Concentrating on Equilibrium

Super Value Kit


Molecules are in constant motion, and continue to move in and out of cells even when cellular equilibrium is reached. Do students really grasp this concept of dynamic equilibrium? In this class participation demonstration, students manipulate “molecules” in both directions across a model cell membrane to visualize how dynamic equilibrium is achieved through molecular motion and diffusion.


  • Concentration gradient
  • Equilibrium
  • Diffusion
  • Molecular motion


Bingo chips, 500*
Calculator (optional)
Concentrating on Equilibrium transparency sheet*
Overhead projector
Overhead transparency pen
Petri dishes, 16*
*Materials included in kit.

Safety Precautions

Although the materials used in this demonstration are considered nonhazardous, please observe all normal classroom safety guidelines.

Prelab Preparation

  1. Prepare model cells by counting and placing 30 bingo chips in each Petri dish. Prepare one model cell for each student group plus one for the instructor to demonstrate.
  2. Make a copy of the Concentrating on Equilibrium Worksheet for each student.


  1. 1Distribute one Petri dish with 30 bingo chips to each student group. Keep one Petri dish with chips as an instructor model.
  2. Distribute the Concentrating on Equilibrium Worksheet to each student.
  3. Explain that each dish represents a cell with a semipermeable membrane and that the chips are molecules.
  4. The chips will be moved into and out of the cell in a series of steps modeling the process of molecular motion and diffusion.
  5. Place the demonstration Petri dish on the overhead projector. Scatter the 30 chips around the outside of the dish.
  6. Guide the students through the transfers according to steps of the Procedure on the student PDF.
  7. Fill in the data table transparency sheet for each transfer round.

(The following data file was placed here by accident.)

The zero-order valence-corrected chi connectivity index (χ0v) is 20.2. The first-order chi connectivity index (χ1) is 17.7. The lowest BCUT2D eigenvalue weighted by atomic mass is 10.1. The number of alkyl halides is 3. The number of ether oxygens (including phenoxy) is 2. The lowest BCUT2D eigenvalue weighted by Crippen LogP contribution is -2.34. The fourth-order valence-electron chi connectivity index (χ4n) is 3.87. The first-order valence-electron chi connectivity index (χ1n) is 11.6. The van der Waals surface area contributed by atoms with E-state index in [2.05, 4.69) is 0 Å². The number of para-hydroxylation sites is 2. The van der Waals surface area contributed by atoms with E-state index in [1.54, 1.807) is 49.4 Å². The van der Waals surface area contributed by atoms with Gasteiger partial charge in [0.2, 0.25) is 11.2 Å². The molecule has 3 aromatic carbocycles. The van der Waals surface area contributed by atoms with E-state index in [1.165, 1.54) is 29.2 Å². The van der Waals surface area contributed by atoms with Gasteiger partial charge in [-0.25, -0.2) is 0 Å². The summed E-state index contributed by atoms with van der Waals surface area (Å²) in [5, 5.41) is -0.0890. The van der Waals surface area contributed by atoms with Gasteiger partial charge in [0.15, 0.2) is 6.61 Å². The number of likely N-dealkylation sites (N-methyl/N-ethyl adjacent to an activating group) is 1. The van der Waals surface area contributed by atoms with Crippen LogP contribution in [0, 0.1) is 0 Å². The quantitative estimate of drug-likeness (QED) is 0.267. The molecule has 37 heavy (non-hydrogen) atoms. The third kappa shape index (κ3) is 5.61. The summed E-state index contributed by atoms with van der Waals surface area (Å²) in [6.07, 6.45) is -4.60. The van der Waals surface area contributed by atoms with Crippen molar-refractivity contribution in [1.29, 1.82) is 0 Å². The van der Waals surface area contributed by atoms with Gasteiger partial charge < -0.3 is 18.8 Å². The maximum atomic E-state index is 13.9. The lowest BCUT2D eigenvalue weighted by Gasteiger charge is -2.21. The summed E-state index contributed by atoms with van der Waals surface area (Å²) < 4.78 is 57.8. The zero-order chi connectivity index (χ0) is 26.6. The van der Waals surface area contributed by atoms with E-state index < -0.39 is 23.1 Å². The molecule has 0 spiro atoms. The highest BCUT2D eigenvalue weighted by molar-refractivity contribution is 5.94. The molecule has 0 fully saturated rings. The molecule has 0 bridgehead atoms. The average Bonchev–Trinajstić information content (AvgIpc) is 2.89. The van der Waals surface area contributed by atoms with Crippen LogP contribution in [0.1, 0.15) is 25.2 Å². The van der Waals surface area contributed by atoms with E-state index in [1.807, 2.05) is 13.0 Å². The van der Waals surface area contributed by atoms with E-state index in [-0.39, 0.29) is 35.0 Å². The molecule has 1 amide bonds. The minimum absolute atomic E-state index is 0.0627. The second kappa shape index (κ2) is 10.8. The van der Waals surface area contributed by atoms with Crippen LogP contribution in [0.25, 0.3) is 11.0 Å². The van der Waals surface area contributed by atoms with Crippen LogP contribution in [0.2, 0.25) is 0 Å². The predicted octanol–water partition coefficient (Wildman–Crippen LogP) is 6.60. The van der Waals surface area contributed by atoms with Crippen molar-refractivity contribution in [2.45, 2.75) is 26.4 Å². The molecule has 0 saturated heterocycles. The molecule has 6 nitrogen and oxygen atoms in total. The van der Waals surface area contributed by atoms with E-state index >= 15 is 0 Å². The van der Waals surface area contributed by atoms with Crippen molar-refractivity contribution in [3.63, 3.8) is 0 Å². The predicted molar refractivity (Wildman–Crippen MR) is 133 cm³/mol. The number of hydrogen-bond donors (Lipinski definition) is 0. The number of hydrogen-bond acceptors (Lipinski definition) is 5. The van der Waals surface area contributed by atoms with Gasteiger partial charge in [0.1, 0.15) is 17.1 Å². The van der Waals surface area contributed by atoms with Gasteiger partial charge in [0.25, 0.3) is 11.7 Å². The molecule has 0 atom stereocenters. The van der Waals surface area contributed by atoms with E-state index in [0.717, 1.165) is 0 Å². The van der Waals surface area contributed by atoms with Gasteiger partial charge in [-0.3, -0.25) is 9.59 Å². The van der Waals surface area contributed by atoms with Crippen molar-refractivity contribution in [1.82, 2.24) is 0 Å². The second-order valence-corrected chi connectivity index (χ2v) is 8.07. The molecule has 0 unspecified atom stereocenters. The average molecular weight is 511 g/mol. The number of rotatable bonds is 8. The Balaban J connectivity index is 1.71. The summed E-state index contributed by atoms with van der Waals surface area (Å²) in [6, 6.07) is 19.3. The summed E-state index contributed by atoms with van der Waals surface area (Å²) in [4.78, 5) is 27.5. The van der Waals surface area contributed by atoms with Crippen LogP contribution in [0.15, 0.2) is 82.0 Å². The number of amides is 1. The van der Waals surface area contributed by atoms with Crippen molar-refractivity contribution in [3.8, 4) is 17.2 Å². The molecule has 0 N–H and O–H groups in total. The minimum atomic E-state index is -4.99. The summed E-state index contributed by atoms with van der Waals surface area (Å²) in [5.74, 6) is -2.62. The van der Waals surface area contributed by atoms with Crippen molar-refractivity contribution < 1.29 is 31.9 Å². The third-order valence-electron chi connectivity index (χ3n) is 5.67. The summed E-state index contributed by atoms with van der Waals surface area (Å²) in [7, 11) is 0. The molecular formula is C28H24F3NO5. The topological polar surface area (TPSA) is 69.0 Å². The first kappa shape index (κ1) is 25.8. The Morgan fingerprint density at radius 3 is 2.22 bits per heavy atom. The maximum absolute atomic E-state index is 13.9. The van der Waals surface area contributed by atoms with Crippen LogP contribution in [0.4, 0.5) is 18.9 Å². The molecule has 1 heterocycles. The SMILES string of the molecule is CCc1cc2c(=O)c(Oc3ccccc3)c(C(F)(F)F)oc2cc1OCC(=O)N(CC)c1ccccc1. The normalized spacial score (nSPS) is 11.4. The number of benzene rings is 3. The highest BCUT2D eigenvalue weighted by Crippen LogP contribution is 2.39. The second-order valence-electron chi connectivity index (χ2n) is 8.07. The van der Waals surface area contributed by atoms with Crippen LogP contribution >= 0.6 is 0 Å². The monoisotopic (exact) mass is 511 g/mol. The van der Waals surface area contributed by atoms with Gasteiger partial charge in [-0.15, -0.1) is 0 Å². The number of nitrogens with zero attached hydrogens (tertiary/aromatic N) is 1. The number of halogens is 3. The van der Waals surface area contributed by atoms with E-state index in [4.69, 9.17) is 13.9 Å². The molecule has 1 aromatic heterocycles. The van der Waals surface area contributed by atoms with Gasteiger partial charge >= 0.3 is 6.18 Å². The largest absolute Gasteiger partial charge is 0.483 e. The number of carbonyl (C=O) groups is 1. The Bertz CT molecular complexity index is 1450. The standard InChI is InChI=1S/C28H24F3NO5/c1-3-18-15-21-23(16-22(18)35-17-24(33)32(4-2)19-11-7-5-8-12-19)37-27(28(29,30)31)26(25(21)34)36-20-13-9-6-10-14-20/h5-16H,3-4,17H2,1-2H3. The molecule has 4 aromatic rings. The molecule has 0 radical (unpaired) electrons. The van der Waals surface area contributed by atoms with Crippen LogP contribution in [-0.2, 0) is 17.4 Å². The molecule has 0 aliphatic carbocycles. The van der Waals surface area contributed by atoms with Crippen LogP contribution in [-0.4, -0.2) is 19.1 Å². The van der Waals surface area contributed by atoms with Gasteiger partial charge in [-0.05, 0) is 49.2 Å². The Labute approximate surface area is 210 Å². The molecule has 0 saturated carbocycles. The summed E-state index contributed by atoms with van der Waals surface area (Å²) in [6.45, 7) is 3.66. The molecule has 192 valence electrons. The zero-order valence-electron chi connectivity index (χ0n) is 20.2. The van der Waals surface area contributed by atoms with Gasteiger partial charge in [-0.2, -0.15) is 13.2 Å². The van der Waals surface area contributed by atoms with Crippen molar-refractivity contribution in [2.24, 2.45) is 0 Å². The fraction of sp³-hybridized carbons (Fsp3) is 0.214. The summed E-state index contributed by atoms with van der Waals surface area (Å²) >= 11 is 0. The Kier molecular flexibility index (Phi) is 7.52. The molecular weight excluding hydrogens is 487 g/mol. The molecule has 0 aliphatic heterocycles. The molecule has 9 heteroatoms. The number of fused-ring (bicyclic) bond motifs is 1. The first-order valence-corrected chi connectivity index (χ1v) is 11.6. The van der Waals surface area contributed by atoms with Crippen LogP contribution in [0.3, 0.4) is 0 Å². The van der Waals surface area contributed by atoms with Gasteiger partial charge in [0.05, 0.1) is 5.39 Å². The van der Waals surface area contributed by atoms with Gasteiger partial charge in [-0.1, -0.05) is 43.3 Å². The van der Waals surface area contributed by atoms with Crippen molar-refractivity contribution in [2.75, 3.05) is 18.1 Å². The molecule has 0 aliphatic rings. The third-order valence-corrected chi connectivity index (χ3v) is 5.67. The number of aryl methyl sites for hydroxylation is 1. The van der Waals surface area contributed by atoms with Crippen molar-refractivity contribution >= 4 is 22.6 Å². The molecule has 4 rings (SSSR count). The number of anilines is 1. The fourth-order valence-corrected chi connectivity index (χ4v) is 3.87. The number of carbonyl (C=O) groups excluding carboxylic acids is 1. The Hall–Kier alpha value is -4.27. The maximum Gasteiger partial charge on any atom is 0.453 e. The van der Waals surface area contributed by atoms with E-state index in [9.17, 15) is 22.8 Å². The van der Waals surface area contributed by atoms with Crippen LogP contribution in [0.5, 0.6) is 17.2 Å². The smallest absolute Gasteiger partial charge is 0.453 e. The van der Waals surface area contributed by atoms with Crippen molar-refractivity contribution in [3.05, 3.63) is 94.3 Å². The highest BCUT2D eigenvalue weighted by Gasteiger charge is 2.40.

8. Once an equal number of chips is on each side of the “membrane,” complete at least one more transfer to show that the concentration of molecules in the cell has now reached dynamic equilibrium.

Student Worksheet PDF



Teacher Tips

  • This kit contains enough reusable materials for the instructor and 30 students working in pairs to perform the class activity: 500 bingo chips, 16 Petri dishes and a data table transparency sheet. All materials are reusable.
  • This simulation can be used to illustrate diffusion principles prior to diffusion lab experiments or it can be used to summarize and visualize experimental results gathered in the laboratory.
  • Once students have been guided through two transfers, they may be able to complete the rest of the procedure on their own. The most important point students have to remember is to remove  of the chips from each side of the “membrane” first, and then make the transfer to determine the new total number of molecules inside and outside the cell.
  • After the fifth transfer, students should grasp the idea that even though the concentration of molecules remains the same, molecules continue to move back and forth across the membrane. Another transfer may be done to reinforce this concept.
  • This activity will work with any number of initial chips inside or outside the Petri dish. For example, begin with 5 chips outside the dish and 25 chips inside the dish. Following the same general procedure, equilibrium will be reached in four transfers.
  • The student laboratory kit, Introduction to Osmosis and Diffusion (Flinn Catalog No. FB1870), can be used to further explore diffusion and equilibrium.